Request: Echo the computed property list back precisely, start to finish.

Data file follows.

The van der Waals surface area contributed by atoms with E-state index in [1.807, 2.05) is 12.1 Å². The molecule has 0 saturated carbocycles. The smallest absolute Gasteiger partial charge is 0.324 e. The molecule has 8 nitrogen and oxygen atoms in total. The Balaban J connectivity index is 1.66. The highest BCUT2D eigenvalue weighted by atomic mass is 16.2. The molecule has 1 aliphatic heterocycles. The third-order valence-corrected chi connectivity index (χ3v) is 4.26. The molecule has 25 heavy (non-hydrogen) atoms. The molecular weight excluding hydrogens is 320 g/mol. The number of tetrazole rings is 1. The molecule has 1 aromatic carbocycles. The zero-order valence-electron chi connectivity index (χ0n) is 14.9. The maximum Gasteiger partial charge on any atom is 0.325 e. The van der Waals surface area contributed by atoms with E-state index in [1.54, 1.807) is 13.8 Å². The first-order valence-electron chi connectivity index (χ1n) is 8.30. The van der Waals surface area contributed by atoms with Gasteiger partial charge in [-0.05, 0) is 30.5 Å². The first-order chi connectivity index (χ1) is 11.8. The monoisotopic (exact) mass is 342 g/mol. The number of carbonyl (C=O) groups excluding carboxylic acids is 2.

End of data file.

The van der Waals surface area contributed by atoms with E-state index in [1.807, 2.05) is 12.1 Å². The molecule has 0 saturated carbocycles. The smallest absolute Gasteiger partial charge is 0.324 e. The molecule has 8 nitrogen and oxygen atoms in total. The Balaban J connectivity index is 1.66. The highest BCUT2D eigenvalue weighted by atomic mass is 16.2. The molecule has 1 aliphatic heterocycles. The third-order valence-corrected chi connectivity index (χ3v) is 4.26. The molecule has 25 heavy (non-hydrogen) atoms. The molecular weight excluding hydrogens is 320 g/mol. The number of tetrazole rings is 1. The molecule has 1 aromatic carbocycles. The zero-order valence-electron chi connectivity index (χ0n) is 14.9. The maximum Gasteiger partial charge on any atom is 0.325 e. The van der Waals surface area contributed by atoms with E-state index in [1.54, 1.807) is 13.8 Å². The first-order valence-electron chi connectivity index (χ1n) is 8.30. The van der Waals surface area contributed by atoms with Gasteiger partial charge in [-0.05, 0) is 30.5 Å². The first-order chi connectivity index (χ1) is 11.8. The monoisotopic (exact) mass is 342 g/mol. The number of carbonyl (C=O) groups excluding carboxylic acids is 2.